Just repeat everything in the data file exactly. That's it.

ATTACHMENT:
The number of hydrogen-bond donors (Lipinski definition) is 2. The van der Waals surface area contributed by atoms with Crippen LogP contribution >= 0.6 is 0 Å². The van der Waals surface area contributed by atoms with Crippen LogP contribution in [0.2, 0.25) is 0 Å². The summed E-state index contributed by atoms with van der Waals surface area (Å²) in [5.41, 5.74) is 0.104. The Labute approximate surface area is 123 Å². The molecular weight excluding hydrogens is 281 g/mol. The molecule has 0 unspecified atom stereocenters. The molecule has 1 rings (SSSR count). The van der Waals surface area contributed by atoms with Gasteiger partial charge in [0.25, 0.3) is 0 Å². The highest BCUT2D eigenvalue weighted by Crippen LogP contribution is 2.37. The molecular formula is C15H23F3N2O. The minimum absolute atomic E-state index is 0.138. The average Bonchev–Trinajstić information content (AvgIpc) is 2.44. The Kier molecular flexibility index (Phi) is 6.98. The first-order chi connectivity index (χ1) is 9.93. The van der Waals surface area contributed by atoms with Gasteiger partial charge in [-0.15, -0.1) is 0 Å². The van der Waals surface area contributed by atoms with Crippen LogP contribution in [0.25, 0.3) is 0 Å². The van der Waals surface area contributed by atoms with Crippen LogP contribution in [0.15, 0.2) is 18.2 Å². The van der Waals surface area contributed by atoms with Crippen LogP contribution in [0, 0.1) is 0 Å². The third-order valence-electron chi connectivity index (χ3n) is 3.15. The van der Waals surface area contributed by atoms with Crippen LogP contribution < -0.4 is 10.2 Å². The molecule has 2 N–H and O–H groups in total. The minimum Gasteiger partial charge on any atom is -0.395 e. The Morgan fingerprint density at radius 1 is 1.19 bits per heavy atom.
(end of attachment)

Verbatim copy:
The number of hydrogen-bond donors (Lipinski definition) is 2. The van der Waals surface area contributed by atoms with Crippen LogP contribution >= 0.6 is 0 Å². The van der Waals surface area contributed by atoms with Crippen LogP contribution in [0.2, 0.25) is 0 Å². The summed E-state index contributed by atoms with van der Waals surface area (Å²) in [5.41, 5.74) is 0.104. The Labute approximate surface area is 123 Å². The molecular weight excluding hydrogens is 281 g/mol. The molecule has 0 unspecified atom stereocenters. The molecule has 1 rings (SSSR count). The van der Waals surface area contributed by atoms with Gasteiger partial charge in [0.25, 0.3) is 0 Å². The highest BCUT2D eigenvalue weighted by Crippen LogP contribution is 2.37. The molecular formula is C15H23F3N2O. The minimum absolute atomic E-state index is 0.138. The average Bonchev–Trinajstić information content (AvgIpc) is 2.44. The Kier molecular flexibility index (Phi) is 6.98. The first-order chi connectivity index (χ1) is 9.93. The van der Waals surface area contributed by atoms with Gasteiger partial charge in [-0.15, -0.1) is 0 Å². The van der Waals surface area contributed by atoms with Crippen LogP contribution in [0.25, 0.3) is 0 Å². The van der Waals surface area contributed by atoms with Crippen LogP contribution in [0.15, 0.2) is 18.2 Å². The van der Waals surface area contributed by atoms with Crippen LogP contribution in [0, 0.1) is 0 Å². The third-order valence-electron chi connectivity index (χ3n) is 3.15. The van der Waals surface area contributed by atoms with Crippen LogP contribution < -0.4 is 10.2 Å². The molecule has 2 N–H and O–H groups in total. The minimum Gasteiger partial charge on any atom is -0.395 e. The Morgan fingerprint density at radius 1 is 1.19 bits per heavy atom.